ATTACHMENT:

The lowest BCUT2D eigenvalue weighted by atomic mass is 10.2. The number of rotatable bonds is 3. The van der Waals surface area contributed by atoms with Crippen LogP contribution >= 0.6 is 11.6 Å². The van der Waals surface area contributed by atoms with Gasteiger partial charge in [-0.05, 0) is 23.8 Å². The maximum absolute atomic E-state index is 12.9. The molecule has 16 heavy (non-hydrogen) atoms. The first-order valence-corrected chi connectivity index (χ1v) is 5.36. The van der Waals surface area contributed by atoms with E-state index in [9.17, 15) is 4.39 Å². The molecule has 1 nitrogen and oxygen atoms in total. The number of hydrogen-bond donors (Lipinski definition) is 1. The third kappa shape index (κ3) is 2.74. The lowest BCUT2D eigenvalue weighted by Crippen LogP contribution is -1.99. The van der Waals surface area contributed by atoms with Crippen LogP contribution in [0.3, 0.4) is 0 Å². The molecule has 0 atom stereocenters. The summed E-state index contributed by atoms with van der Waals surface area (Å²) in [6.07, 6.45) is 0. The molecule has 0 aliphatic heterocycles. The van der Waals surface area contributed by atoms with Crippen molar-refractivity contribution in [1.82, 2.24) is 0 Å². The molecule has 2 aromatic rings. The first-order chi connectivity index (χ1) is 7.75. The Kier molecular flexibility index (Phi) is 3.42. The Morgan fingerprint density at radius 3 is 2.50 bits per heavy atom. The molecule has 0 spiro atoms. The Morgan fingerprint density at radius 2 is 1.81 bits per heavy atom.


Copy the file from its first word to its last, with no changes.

The lowest BCUT2D eigenvalue weighted by atomic mass is 10.2. The number of rotatable bonds is 3. The van der Waals surface area contributed by atoms with Crippen LogP contribution >= 0.6 is 11.6 Å². The van der Waals surface area contributed by atoms with Gasteiger partial charge in [-0.05, 0) is 23.8 Å². The maximum absolute atomic E-state index is 12.9. The molecule has 16 heavy (non-hydrogen) atoms. The first-order valence-corrected chi connectivity index (χ1v) is 5.36. The van der Waals surface area contributed by atoms with E-state index in [9.17, 15) is 4.39 Å². The molecule has 1 nitrogen and oxygen atoms in total. The number of hydrogen-bond donors (Lipinski definition) is 1. The third kappa shape index (κ3) is 2.74. The lowest BCUT2D eigenvalue weighted by Crippen LogP contribution is -1.99. The van der Waals surface area contributed by atoms with Crippen LogP contribution in [0.3, 0.4) is 0 Å². The molecule has 0 atom stereocenters. The summed E-state index contributed by atoms with van der Waals surface area (Å²) in [6.07, 6.45) is 0. The molecule has 0 aliphatic heterocycles. The van der Waals surface area contributed by atoms with Crippen molar-refractivity contribution in [1.82, 2.24) is 0 Å². The molecule has 2 aromatic rings. The first-order chi connectivity index (χ1) is 7.75. The Kier molecular flexibility index (Phi) is 3.42. The Morgan fingerprint density at radius 3 is 2.50 bits per heavy atom. The molecule has 0 spiro atoms. The Morgan fingerprint density at radius 2 is 1.81 bits per heavy atom.